Malawi Institution of Engineers (MIE) has expressed optimism with the 2017/18 National Budget, describing it as robust, balanced and a promising instrument that can help accelerate economic growth if put to good use.
In a statement co-signed by MIE president engineer David Mzandu and executive secretary engineer Martin Chizalema issued yesterday, the local engineers’ body applauds government for encouraging the private sector to exploit the global trends of increased commodity importation by pushing for the production and marketing of legumes and cotton.
However, MIE observes that there is omission of the long overdue drive for value adding manufacturing and processing of agricultural produce to maximise the profit margins in the value chain.
“MIE makes this observation and recommendation having noted the low prices of such crops with the example of pigeon peas which dropped from an average price of K550 at the opening of the market to below K200 by December 2016,” reads the statement in part.
The body further commends government for stabilising the economy and promising that Malawi is expected to generate enough domestic revenue that could exceed recurrent expenditure by close to K32 billion for the first time in a long time.
“We hope that such efforts can be sustained so that in the future, Malawi can be economically self-reliant, noting that no human being, institution or organisation that is not independent can unleash the inherent potential or become an outstanding figure compared to their peers.
“Malawi needs to begin to aim to grow big by becoming economically independent and self-sufficient. Malawi needs to rapidly graduate from the donor dependency syndrome,” MIE said.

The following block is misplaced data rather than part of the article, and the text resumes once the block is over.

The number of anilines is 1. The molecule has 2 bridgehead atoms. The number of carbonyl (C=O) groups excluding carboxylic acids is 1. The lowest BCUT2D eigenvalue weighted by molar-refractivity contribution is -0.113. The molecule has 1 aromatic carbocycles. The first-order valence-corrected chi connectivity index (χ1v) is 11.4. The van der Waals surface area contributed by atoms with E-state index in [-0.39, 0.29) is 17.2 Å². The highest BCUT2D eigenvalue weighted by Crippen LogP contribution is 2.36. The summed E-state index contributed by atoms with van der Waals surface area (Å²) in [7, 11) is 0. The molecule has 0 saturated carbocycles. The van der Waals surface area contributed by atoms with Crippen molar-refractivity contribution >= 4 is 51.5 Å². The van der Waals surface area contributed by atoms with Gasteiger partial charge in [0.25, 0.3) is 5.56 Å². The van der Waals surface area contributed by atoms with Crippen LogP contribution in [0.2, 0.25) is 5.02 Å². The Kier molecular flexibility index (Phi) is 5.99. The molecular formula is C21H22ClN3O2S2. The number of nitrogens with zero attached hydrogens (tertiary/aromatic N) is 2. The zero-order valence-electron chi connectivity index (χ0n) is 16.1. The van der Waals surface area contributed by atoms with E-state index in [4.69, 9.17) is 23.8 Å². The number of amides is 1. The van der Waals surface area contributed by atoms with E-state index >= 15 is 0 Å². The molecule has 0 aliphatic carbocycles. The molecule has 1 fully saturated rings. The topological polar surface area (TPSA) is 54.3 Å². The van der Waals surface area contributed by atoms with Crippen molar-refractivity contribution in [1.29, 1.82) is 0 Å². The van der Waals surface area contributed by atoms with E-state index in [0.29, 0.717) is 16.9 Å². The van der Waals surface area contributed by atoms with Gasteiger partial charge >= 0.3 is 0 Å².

Nonetheless, the body said it expected concrete plans for the immediate embarking on new and big power generation projects beyond the 1 000 megawatt (MW) Kam’mwamba Coal-Fired Power Plant project.
MIE said it has been many years without addition of new generation capacity to the national power grid and that it takes around seven years to design, implement and commission a power generation plant.
“We appeal for injection of budgetary support for the development of spinning reserve of electrical power as required by engineering standards so that the public do not get affected by rationing of power due to such events as planned or emergency maintenance of power generation, transmission or distribution systems,” said the engineers’ body, which has over 700 members nationwide.
Presenting the 2017/18 National Budget in Parliament on May 19, Minister of Finance, Economic Planning and Development Goodall Gondwe made a number of assumptions for the 2017/18 fiscal year, projecting that the economy will register an increased growth rate of between 5-6 percent in 2017 depending good weather conditions.
Gondwe also projected that inflation and interest rates will continue to drop, adding that the exchange rate will remain stable and that export proceeds reserves are likely to even surpass the three months import cover by the end of this financial year. n